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Journal Article

Citation

Tapper K, Boulton MJ. Aggressive Behav. 2005; 31(3): 238-253.

Copyright

(Copyright © 2005, International Society for Research on Aggression, Publisher John Wiley and Sons)

DOI

unavailable

PMID

unavailable

Abstract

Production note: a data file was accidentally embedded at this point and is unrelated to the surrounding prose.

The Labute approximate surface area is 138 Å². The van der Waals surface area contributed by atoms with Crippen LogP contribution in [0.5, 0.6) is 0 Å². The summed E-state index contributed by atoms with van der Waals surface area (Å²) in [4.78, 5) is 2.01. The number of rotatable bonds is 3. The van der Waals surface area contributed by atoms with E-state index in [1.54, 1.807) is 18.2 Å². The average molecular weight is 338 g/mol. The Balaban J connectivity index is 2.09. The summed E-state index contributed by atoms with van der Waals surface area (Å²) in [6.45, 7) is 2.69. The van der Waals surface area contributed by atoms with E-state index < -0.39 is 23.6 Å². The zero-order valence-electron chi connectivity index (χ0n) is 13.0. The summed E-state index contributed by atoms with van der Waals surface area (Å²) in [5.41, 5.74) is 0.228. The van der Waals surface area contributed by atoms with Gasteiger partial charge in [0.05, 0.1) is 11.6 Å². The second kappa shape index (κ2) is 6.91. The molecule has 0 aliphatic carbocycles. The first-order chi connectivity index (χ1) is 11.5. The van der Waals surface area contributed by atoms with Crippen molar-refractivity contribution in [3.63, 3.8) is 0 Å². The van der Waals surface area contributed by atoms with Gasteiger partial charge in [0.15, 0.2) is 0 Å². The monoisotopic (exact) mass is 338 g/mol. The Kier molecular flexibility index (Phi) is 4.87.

Both behaviourist and social learning theory emphasise the importance of the consequences of a behaviour on its subsequent frequency of occurrence [e.g., Bandura, 1973, 1977; Skinner, 1953]. Despite this, very little is known about the types of consequences children receive when they aggress towards other children. The present study employed a wireless microphone and hidden camera to record victim and peer responses to primary school children's physical, verbal, indirect, and relational forms of aggression. The results showed that the most frequent consequences of aggression were victim retaliation or withdrawal, and peer support. In addition, the results showed limited support for the suggestion that sex differences in the use of different types of aggression arise due to differential reinforcement from victims and/or peers. The implications of the results for the development of interventions aimed at reducing aggression are considered along with alternative explanations for sex differences in aggression.

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